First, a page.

Mastering the Management Buckets: 20 Critical Competencies for Leading Your Business or Nonprofit
Author: John Pearson
Publisher: Regal Books
In his introduction to Mastering the Management Buckets: 20 Critical Competencies for Leading Your Business or Nonprofit, author John Pearson speaks freely about his faith and spirituality and how this is as important to his success as the buckets. Certainly, the book will hold added meaning for those who are religious. Those who chose to move on to the next book after reading the Introduction will miss out on its wealth of information and tips on success management.
The 20 “buckets” are grouped into three sections. “The Cause,” covering buckets 1 to 6, is “all about our mission…and the results we are targeting.” these particular buckets contain strategies – “strategic balls” – for achieving your goals. The Results Bucket, for example, contains such strategic balls as focusing on outside results, not inside results and measuring your results; the Customer Bucket’s balls include “focus on your primary customer” and “move your customers from ignorance to purchase”; and the Strategy Bucket’s includes “memorize your mission statement.”
Section 2, “The Community,” contains buckets 7 to 13, where “we hone our core competencies in people skills” and where “we build and equip team members and celebrate results.” The People Bucket, for example, examines four “social” styles and the importance of knowing which style is your own. The Team Bucket presents an anecdote in which the author works marathon hours to catch up on his work and finally realizes that he should delegate work to his team and trust the team’s work.
Buckets 14 to 20 comprise the section titled “The Corporation,” which focuses on “operations, systems, marketing and public relations, boards and meetings.” It is here, Pearson states, that “fiduciary responsibilities, hiring and firing employees, delegation, organizational charts and budgets” are sorted through and resolved. Strategy balls for the Budget Bucket are “understand and communicate your cash flow plan,” “monitor monthly reports” and “implement financial best practices.” The Delegation Bucket is tied into The Team Bucket and reinforces the point that no company can sustain itself if it depends on one person to do it all. The Operations Bucket advocates clarifying responsibilities and ownership of tasks, as well as shaping a permission-giving environment.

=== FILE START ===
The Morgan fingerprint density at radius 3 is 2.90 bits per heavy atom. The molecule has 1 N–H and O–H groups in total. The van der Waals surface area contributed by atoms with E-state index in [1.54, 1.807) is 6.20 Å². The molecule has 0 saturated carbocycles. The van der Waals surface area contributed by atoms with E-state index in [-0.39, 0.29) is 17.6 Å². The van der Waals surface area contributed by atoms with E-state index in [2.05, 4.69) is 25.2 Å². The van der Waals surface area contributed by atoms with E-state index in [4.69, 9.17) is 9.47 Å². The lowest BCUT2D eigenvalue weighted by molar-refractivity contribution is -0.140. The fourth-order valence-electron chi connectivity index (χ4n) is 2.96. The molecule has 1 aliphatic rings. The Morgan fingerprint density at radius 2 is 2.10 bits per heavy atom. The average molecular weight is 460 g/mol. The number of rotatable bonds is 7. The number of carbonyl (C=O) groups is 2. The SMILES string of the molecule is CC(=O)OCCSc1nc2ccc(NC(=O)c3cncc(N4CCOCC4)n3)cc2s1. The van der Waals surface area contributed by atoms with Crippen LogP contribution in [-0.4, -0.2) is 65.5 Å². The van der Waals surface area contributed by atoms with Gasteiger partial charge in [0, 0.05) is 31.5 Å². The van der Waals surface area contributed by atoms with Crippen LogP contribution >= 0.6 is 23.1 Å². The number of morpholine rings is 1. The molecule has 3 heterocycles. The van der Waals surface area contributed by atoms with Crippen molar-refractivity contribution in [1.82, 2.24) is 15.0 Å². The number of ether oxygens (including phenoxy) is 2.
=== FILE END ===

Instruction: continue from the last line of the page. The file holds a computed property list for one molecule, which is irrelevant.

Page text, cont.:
Presenting this enormous amount of information and strategic advice in small sections eliminates the need to read the entire book, or even an entire chapter, in order to extract management gems. This is great for readers who prefer their information in “bite-size” portions. For those who aim to be effective in a management capacity, Mastering the Management Buckets: 20 Critical Competencies for Leading Your Business or Nonprofit truly is invaluable.
Reviewed by Soroya Brantley
The Essential Writings
of James Weldon Johnson
Edited with an Introduction
by Rudolph P. Byrd
Modern Library, October 2008
$15, 352 pp
James Weldon Johnson is probably best known as the composer – along with his brother John Rosamond – of “Lift Every Voice and Sing,” the hymn they wrote in 1900 that became the Negro National Anthem. Johnson was also an educator, journalist, playwright, novelist, executive secretary for the NAACP, and a U.S. diplomat to Nicaragua and Venezuela. He was a cultural and political critic who embraced cosmopolitanism and once wrote: “That a people are only as great as the literature and art they produce.”
In this collection, Professor Byrd of Emory University has compiled Johnson’s most celebrated works. In the Foreword, award-winning author Charles Johnson aptly writes: “He [Johnson] was in the truest, the noblest, and purest sense of the phrase an American ‘Renaissance man.’”
The Naked Truth: Young, Beautiful, and (HIV) Positive
By Marvelyn Brown, with Courtney E. Martin
Amistad/HarperCollins, September 2008
$14.95, 176 pp
It’s shocking news, indeed, when someone, let alone a teenager, discovers they are faced with a serious disease. In this inspiring memoir, Brown recounts how she dealt with being diagnosed with HIV at the age of 19. In The Naked Truth, she confesses that she “was insatiably hungry for love.” But as Brown recalls the happenings of her life, hers may echo in the minds of many youngsters longing for approval, attention and love.
According to the CDC, Black youth comprise the largest single group of young people affected by HIV. For those who might be facing similar challenges, Brown writes: “This is a story of my still young, wild, and, at times, reckless ride of life. It is a cautionary story of how I discovered self-love, self-respect … and speaking the truth in hopes of saving the lives of others.”
Reviewed by Clarence V. Reynolds